Aberdeenshire Farming Museum
Relive the story of our famous farming past in the beautiful surroundings of Aden Country Park. Visit the delightful country park location with children's play area and woodland walks.
Start at the unique, semi-circular home farm steading. Visit Hareshowe, a working farm set in the 1950s and see the reconstructed interior of the Horseman's House. We also have a theatre available for booking.
Aberdeenshire Farming Museum has been approved as a Recognised Collection of National Significance by Museums Galleries Scotland (MGS). The aim of the scheme is to celebrate, promote and invest in the nationally significant museum and gallery collections around Scotland.
For more information on our museum please contact us.
The museum is open to the public for the 2017 season from Monday 3rd April to Sunday 29th October.
View Aberdeenshire Farming Museum opening times:
- Monday, Tuesday, Thursday, Friday, Saturday and Sunday 10am to 4pm
- Closed Wednesday
The last entry to the museum is at 3.30pm daily.
The museum is running two exhibits; Food, Folk and Farm and The Royal Observer Corps.
Food, Folk and Farming
Visit us and view a specially made film, hear about the food industry in the north east and have a look at some interesting objects from our collections.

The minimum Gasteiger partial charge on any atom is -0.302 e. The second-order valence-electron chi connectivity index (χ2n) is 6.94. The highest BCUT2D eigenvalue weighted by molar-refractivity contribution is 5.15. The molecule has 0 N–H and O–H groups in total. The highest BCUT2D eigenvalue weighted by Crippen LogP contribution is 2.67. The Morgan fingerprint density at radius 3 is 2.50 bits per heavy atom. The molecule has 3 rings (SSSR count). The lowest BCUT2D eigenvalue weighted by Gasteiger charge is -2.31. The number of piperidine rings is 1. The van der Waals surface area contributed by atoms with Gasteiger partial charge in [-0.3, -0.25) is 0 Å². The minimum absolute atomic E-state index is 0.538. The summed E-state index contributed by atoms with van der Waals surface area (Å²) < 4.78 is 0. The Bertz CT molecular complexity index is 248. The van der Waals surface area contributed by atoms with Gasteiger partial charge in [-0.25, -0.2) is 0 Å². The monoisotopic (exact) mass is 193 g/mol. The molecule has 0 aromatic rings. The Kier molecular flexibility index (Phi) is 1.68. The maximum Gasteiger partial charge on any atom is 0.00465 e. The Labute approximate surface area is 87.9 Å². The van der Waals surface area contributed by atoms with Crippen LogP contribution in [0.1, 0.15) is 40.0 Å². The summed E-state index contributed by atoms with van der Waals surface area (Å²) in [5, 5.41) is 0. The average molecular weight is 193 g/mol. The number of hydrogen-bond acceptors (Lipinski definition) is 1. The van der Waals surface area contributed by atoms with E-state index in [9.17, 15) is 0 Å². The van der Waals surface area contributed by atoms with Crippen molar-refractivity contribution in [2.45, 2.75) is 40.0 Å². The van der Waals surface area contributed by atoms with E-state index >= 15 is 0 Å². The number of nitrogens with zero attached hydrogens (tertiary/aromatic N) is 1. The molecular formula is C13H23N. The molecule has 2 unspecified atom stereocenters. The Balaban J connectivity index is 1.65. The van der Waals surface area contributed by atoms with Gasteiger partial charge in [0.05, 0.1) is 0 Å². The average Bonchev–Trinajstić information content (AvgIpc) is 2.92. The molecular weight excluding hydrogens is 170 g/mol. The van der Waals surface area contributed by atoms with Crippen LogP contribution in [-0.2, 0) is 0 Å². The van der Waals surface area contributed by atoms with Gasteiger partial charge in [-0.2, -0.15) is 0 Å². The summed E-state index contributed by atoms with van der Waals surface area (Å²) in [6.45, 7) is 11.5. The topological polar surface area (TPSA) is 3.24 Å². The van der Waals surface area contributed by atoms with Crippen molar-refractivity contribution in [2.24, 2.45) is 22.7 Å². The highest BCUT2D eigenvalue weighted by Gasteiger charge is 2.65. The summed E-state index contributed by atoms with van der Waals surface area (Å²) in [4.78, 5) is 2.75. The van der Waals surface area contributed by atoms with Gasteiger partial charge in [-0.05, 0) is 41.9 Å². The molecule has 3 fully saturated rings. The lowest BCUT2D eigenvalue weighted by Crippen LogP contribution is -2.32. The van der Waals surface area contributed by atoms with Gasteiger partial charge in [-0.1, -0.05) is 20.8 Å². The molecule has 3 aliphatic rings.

As part of an ongoing consultation process we are asking our visiting public if our exhibits tell the stories you want to hear about food, folk and farming.
Your comments will help to improve our museum. Please come along and tell us what you think.
The Royal Observer Corps
This exhibition is about the secret role that many Aberdeenshire farmers played in the Cold War. In 1947 political conditions between the communist state of the USSR and the countries of the west were at a difficult stage. There was the real fear that there could be a nuclear war and the political conflict became called the Cold War.
As a result the government reformed the Royal Observer Corp and many people from the farming community joined up. Initially they concentrated on aircraft reporting and tracking but in 1955 the corps started to take on a new role.
Due to improvements in ground radar fighter command no longer needed plane spotting but there was a real need for recording the dropping of nuclear bombs and the power of the bombs.
This role was given to the corps directed by air defence operations centres and other key military establishments.
Across the UK underground monitoring posts were created and 31 group controls (operations rooms) were staffed by 17,500 part time volunteers.
The story of what the corps did in this period and what it was like to be part of this secret line of defence is told in this exhibition.
You can contact Aberdeenshire Farming Museum in writing, by telephone or email:
Car parking is available at Aden Country Park.